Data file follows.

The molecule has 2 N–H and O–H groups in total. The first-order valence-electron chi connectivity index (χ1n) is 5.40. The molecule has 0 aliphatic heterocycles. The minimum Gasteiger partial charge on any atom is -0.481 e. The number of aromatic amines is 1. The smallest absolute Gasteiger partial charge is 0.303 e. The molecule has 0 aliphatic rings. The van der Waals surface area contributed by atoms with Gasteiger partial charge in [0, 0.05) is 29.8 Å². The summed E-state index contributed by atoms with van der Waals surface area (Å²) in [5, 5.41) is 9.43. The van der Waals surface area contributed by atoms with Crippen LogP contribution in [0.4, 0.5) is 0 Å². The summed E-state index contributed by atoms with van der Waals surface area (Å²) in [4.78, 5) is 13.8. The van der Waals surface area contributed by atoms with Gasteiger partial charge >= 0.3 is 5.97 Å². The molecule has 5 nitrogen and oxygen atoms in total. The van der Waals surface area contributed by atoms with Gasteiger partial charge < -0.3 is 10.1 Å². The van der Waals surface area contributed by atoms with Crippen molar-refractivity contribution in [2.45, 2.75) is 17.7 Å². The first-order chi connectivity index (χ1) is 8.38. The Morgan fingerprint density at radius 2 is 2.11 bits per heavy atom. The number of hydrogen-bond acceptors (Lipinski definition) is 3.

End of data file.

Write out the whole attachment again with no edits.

The molecule has 2 N–H and O–H groups in total. The first-order valence-electron chi connectivity index (χ1n) is 5.40. The molecule has 0 aliphatic heterocycles. The minimum Gasteiger partial charge on any atom is -0.481 e. The number of aromatic amines is 1. The smallest absolute Gasteiger partial charge is 0.303 e. The molecule has 0 aliphatic rings. The van der Waals surface area contributed by atoms with Gasteiger partial charge in [0, 0.05) is 29.8 Å². The summed E-state index contributed by atoms with van der Waals surface area (Å²) in [5, 5.41) is 9.43. The van der Waals surface area contributed by atoms with Crippen LogP contribution in [0.4, 0.5) is 0 Å². The summed E-state index contributed by atoms with van der Waals surface area (Å²) in [4.78, 5) is 13.8. The van der Waals surface area contributed by atoms with Gasteiger partial charge >= 0.3 is 5.97 Å². The molecule has 5 nitrogen and oxygen atoms in total. The van der Waals surface area contributed by atoms with Gasteiger partial charge < -0.3 is 10.1 Å². The van der Waals surface area contributed by atoms with Crippen molar-refractivity contribution in [2.45, 2.75) is 17.7 Å². The first-order chi connectivity index (χ1) is 8.38. The Morgan fingerprint density at radius 2 is 2.11 bits per heavy atom. The number of hydrogen-bond acceptors (Lipinski definition) is 3.